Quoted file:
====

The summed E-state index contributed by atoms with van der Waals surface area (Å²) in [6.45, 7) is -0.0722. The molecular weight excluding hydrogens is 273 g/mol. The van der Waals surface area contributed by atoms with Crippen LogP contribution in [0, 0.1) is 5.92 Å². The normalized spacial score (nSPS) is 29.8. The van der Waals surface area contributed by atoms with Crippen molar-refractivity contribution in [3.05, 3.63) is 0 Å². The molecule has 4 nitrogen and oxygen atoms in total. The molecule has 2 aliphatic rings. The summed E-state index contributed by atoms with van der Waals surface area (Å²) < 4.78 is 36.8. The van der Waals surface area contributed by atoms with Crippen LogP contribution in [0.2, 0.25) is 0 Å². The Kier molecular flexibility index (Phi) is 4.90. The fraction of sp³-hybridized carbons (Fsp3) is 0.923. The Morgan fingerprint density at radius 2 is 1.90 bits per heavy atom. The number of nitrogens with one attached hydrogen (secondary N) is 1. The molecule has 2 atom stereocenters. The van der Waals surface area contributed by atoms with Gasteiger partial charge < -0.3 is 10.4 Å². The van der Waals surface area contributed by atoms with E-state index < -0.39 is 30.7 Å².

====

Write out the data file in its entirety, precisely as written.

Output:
The summed E-state index contributed by atoms with van der Waals surface area (Å²) in [6.45, 7) is -0.0722. The molecular weight excluding hydrogens is 273 g/mol. The van der Waals surface area contributed by atoms with Crippen LogP contribution in [0, 0.1) is 5.92 Å². The normalized spacial score (nSPS) is 29.8. The van der Waals surface area contributed by atoms with Crippen molar-refractivity contribution in [3.05, 3.63) is 0 Å². The molecule has 4 nitrogen and oxygen atoms in total. The molecule has 2 aliphatic rings. The summed E-state index contributed by atoms with van der Waals surface area (Å²) < 4.78 is 36.8. The van der Waals surface area contributed by atoms with Crippen LogP contribution in [0.2, 0.25) is 0 Å². The Kier molecular flexibility index (Phi) is 4.90. The fraction of sp³-hybridized carbons (Fsp3) is 0.923. The Morgan fingerprint density at radius 2 is 1.90 bits per heavy atom. The number of nitrogens with one attached hydrogen (secondary N) is 1. The molecule has 2 atom stereocenters. The van der Waals surface area contributed by atoms with Gasteiger partial charge < -0.3 is 10.4 Å². The van der Waals surface area contributed by atoms with E-state index < -0.39 is 30.7 Å².